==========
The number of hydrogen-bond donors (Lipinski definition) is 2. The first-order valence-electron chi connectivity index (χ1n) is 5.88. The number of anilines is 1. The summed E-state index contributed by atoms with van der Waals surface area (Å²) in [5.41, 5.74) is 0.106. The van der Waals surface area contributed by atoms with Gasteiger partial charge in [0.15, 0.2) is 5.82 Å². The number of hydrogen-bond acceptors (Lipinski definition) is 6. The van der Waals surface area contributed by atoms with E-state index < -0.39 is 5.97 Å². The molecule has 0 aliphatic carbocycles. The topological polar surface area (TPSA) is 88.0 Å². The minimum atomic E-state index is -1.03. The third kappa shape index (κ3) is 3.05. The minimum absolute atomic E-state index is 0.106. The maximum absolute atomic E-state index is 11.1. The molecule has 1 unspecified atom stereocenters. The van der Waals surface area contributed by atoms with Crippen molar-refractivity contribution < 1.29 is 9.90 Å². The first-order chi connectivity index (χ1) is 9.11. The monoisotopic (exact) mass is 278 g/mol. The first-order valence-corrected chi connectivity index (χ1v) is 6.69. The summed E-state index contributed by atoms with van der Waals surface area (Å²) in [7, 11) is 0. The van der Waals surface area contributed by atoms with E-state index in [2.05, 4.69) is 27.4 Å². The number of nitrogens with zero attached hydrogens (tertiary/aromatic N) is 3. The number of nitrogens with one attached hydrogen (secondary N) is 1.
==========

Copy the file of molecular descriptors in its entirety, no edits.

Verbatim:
The number of hydrogen-bond donors (Lipinski definition) is 2. The first-order valence-electron chi connectivity index (χ1n) is 5.88. The number of anilines is 1. The summed E-state index contributed by atoms with van der Waals surface area (Å²) in [5.41, 5.74) is 0.106. The van der Waals surface area contributed by atoms with Gasteiger partial charge in [0.15, 0.2) is 5.82 Å². The number of hydrogen-bond acceptors (Lipinski definition) is 6. The van der Waals surface area contributed by atoms with E-state index < -0.39 is 5.97 Å². The molecule has 0 aliphatic carbocycles. The topological polar surface area (TPSA) is 88.0 Å². The minimum atomic E-state index is -1.03. The third kappa shape index (κ3) is 3.05. The minimum absolute atomic E-state index is 0.106. The maximum absolute atomic E-state index is 11.1. The molecule has 1 unspecified atom stereocenters. The van der Waals surface area contributed by atoms with Crippen molar-refractivity contribution < 1.29 is 9.90 Å². The first-order chi connectivity index (χ1) is 9.11. The monoisotopic (exact) mass is 278 g/mol. The first-order valence-corrected chi connectivity index (χ1v) is 6.69. The summed E-state index contributed by atoms with van der Waals surface area (Å²) in [7, 11) is 0. The van der Waals surface area contributed by atoms with E-state index in [2.05, 4.69) is 27.4 Å². The number of nitrogens with zero attached hydrogens (tertiary/aromatic N) is 3. The number of nitrogens with one attached hydrogen (secondary N) is 1.